Sunday, February 23, 2014

DIRTY WARS - 1 nomination


Documentary Feature - Richard Rowley and Jeremy Scahill

The Joint Special Operation Command is the focus of an investigation being conducted by Jeremy Scahill, war correspondent.  In the film, we learn that the JSOC is a division of the American military that conducts its work in secret and apparently, without limitations or oversight.  The film is a condemnation of this kind of work, and especially when it follows the murders of members of a family of bystanders who seemingly have no connection to terror activities.

From what we can tell, the work seems amoral, without reason and too secretive to have integrity.  The notion of a "kill list" which not only includes foreigners but Americans, as well, is almost too cinematic to be real.  There are several former military talking heads in the film who confirm that the JSOC does indeed have a wide berth in which they are allowed to operate and make secret decisions, and it isn't clear whether those choices are taken to any sort of military chain of command, including the Commander-in-Chief.  (spoiler alert - neither Democrats nor Republicans have the moral high ground here - these operations have been taking place for decades covering Presidents from both sides of the aisle, so please save your commentary along these political lines for someone else's, or your own, blog)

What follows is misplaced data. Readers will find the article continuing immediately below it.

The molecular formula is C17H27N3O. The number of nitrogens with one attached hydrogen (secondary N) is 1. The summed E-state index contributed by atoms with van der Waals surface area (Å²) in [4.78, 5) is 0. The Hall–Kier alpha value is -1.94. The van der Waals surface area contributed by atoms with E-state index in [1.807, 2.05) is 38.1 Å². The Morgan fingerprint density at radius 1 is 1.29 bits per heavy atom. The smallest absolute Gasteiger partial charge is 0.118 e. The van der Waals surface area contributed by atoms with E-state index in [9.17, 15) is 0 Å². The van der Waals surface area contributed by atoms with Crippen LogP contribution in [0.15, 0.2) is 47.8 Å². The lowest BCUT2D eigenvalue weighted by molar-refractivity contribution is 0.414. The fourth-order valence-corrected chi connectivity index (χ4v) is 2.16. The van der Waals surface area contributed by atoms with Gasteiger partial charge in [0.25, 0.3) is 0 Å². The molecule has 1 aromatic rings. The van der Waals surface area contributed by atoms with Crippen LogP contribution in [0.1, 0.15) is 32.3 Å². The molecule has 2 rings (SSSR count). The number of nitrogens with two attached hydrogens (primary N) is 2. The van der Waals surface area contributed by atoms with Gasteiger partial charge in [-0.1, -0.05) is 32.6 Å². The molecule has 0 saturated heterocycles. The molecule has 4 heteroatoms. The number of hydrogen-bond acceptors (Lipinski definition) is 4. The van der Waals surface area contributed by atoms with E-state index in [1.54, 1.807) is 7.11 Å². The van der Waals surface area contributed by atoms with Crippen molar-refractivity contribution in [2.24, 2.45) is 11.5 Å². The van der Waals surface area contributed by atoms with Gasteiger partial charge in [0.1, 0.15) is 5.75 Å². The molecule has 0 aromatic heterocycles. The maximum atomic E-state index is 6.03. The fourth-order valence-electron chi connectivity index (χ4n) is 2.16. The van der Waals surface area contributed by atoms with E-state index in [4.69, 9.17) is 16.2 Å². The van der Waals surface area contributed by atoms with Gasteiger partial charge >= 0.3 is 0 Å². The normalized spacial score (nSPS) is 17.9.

It would be simplistic to condemn these actions and fall down the rabbit hole with Scahill as though there isn't a very real war on terrorism abroad, particularly in the countries where the majority of the operations have been carried out.  This film is important because of this dilemma - we know that there are people who are targeting America and Americans, we know that there are terrorists in the world, and we know that not everyone being targeted is indeed a terrorist.  So we must try to figure out what's moral, what's important, and what's legitimate use of force, and we must do that while we know full well that we can't ever know what the decision-makers know without levels of government clearance that most of us will never have.

For me, the documentary failed to acknowledge that there are things that we don't know, and that some of those things are critical for evaluating the actions of the JSOC, but it is hard to escape the eerie sense that there are people who are over empowered to do what they like, potentially without justification or rationality.

Haven't seen the film?
Watch the Dirty Wars Movie Trailer

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